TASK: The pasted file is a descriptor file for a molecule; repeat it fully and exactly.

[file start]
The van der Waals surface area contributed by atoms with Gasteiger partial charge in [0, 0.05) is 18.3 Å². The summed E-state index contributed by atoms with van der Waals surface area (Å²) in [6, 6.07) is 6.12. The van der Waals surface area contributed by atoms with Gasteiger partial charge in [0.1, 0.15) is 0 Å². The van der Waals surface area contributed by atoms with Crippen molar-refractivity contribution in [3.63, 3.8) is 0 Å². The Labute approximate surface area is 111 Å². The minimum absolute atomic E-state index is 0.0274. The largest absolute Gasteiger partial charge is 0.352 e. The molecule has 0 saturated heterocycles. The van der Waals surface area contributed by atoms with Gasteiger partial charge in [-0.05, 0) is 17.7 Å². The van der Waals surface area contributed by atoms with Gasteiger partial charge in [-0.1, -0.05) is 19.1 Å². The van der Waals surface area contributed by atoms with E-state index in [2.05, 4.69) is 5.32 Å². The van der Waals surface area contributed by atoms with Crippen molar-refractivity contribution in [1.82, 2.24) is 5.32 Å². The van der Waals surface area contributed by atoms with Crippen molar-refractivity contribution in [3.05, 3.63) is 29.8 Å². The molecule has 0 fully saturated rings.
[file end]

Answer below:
The van der Waals surface area contributed by atoms with Gasteiger partial charge in [0, 0.05) is 18.3 Å². The summed E-state index contributed by atoms with van der Waals surface area (Å²) in [6, 6.07) is 6.12. The van der Waals surface area contributed by atoms with Gasteiger partial charge in [0.1, 0.15) is 0 Å². The van der Waals surface area contributed by atoms with Crippen molar-refractivity contribution in [3.63, 3.8) is 0 Å². The Labute approximate surface area is 111 Å². The minimum absolute atomic E-state index is 0.0274. The largest absolute Gasteiger partial charge is 0.352 e. The molecule has 0 saturated heterocycles. The van der Waals surface area contributed by atoms with Gasteiger partial charge in [-0.05, 0) is 17.7 Å². The van der Waals surface area contributed by atoms with Gasteiger partial charge in [-0.1, -0.05) is 19.1 Å². The van der Waals surface area contributed by atoms with E-state index in [2.05, 4.69) is 5.32 Å². The van der Waals surface area contributed by atoms with Crippen molar-refractivity contribution in [1.82, 2.24) is 5.32 Å². The van der Waals surface area contributed by atoms with Crippen molar-refractivity contribution in [3.05, 3.63) is 29.8 Å². The molecule has 0 fully saturated rings.